Development of a machine-learning algorithm for detecting presymptomatic COVID-19 infection
We chose a recurrent neural network (RNN) with long short-term memory (LSTM) cells for the binary classification of an individual as healthy or infected (positive for COVID-19) on a given day. LSTM networks have proven to be highly accurate in recognising time series patterns and events across large datasets.24 The internal structure of such networks can memorise states and easily fetch or activate them, even if they were created many epochs ago. The LSTM network we implemented consisted of two hidden layers with 16 and 64 cells (figure 2). Its output activation was a sigmoid function, whereas the recurrent activation was a hyperbolic tangent (tanh) function. The output was limited to a range between 0 and 1 to ensure that the model yielded an overall probability of infection on a given day. A potential COVID-19 infection was indicated when this probability exceeded 0.5.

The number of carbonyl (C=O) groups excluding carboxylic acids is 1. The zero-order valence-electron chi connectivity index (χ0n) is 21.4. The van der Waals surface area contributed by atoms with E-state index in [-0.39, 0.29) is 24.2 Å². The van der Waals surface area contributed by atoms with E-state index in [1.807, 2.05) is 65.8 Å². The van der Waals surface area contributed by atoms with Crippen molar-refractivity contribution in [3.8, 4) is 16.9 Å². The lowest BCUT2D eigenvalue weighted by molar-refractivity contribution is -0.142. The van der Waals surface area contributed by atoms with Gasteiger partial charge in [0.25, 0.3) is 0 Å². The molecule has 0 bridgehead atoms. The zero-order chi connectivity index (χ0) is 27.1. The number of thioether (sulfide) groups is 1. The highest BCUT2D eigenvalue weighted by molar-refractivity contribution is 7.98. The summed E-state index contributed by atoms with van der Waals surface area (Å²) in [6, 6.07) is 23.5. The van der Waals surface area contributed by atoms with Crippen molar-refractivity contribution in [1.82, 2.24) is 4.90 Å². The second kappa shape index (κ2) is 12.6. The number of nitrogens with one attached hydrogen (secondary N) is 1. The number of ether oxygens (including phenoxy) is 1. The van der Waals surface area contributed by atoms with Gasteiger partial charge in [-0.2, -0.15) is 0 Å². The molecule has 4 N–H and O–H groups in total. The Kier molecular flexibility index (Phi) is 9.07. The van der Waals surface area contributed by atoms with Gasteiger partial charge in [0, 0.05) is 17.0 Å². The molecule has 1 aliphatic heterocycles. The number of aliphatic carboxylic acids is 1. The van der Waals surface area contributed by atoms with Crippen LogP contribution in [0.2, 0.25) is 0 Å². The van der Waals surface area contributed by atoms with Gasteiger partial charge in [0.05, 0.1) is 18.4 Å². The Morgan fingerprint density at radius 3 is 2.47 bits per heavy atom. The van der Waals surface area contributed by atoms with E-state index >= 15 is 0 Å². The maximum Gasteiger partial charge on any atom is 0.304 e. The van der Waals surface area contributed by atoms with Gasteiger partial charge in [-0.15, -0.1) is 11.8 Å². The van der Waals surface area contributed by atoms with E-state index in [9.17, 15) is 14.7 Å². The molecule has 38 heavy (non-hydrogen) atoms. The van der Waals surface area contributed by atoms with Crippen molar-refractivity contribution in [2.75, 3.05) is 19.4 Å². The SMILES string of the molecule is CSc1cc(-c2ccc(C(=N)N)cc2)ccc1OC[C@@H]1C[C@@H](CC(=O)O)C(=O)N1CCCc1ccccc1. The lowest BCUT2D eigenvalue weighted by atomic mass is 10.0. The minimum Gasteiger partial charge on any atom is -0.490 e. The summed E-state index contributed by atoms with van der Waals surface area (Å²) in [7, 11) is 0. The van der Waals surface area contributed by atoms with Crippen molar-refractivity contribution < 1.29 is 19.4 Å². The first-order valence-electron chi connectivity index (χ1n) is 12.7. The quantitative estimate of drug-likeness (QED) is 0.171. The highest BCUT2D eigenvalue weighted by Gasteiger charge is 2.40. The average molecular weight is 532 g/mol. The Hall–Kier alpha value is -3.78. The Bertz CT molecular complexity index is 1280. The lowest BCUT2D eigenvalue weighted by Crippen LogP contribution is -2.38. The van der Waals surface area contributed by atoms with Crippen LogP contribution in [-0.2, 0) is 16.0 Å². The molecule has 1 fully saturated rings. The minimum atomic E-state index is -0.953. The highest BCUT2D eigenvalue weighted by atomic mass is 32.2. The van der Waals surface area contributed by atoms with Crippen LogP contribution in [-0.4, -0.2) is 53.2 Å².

Data processing and multilevel model specification
All data processing and analyses were performed in R (version3.6.1) and Python (version3.6). Preprocessing of the data was performed to remove potential artefacts and ensure consistency with best practices25 (see online supplemental materials for detailed description). Further, we ran a series of multilevel models with random intercepts and slopes to determine the differences in physiological parameters during the infection-related periods compared with baseline. Given our continuous criterion, we modelled our outcomes of interest using residual maximum likelihood estimation and Satterthwaite df. Four binary variables were created, indicating the infection period to which a given measurement belonged (1=belonging to that period, 0=not belonging to that period). The reference baseline-period measurements were encoded as zero across all four binary variables. The reported results included unstandardised regression coefficients for each effect. When multiple models were possible for the same parameter, we chose the model using the percentile of the data (stable maxima) with the best fit (see online supplemental materials). To ensure a family-wise alpha level less than or equal to 0.05, we implemented Bonferroni correction for the seven analysed parameters (corrected alpha level of p=0.007) and adjusted the definition of marginal significance accordingly (ie, 0.007≤p ≤ 0.05).